Red Sox top five International signings in franchise history
By Sean Penney
If this list was based on the amount of hype leading to their arrival, Daisuke Matsuzaka would be at the top. Dice-K Mania was in full force when the Red Sox signed the Japanese star pitcher in 2007.
The Red Sox first had win a blind auction which cost them a $51.1 million posting fee in order to gain exclusive rights to negotiate with the Japanese right-hander. Boston then inked Matsuzaka to a 6-year, $52 million deal.
Dice-K was a legend in Japan with a full arsenal of pitches at his disposal, including the mystifying “gyro-ball” that captivated the interest of fans who were eager to see him on the mound.
Expectations were unrealistically high for a pitcher who had never faced major league-level talent. Under the circumstances, Matsuzaka’s debut season was fairly solid. He won 15 games with a 4.40 ERA and finished fourth on the Rookie of the Year ballot.
Dice-K was also a key part of the Red Sox rotation when they won the World Series in his rookie year. He earned the win in the decisive Game 7 of the ALCS and in Game 3 of the World Series, logging at least five innings in each of those starts while limiting the opponent to only a pair of runs.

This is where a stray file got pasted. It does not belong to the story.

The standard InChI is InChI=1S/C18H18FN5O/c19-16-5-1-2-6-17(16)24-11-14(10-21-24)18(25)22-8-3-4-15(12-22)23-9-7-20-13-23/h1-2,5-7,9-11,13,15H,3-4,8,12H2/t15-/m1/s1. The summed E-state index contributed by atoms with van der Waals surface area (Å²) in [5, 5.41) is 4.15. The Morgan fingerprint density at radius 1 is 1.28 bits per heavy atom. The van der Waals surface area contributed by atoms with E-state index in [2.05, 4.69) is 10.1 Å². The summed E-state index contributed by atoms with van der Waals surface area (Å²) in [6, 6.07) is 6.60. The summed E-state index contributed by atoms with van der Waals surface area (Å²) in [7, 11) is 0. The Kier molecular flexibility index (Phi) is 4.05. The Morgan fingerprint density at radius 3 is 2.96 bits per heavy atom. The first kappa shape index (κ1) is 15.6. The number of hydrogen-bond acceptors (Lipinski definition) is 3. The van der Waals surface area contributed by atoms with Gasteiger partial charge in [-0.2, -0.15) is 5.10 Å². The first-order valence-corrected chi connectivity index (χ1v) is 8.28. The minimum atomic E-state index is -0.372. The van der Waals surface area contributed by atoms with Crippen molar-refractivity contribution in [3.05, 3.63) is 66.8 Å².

2008 was a breakout year for Matsuzaka. He was 18-3 with a 2.90 ERA to earn a fourth-place finish on the AL Cy Young ballot.
The heavy workload and high pitch counts he was known for in Japan eventually caught up with him and injuries spoiled the remainder of his career. Dice-K made no more than 12 starts and pitched fewer than 60 innings in three of his final four seasons in Boston. He owned a 5.53 ERA over that span, culminating in a brutal 8.28 ERA over 11 starts in 2012.
Matsuzaka spent two underwhelming seasons with the New York Mets before retiring after the 2014 season.
Overall, Matsuzaka’s tenure with the Red Sox was a disappointment amplified by the amount of hype that followed him here. His solid first two seasons and contributions to a championship get him on this list.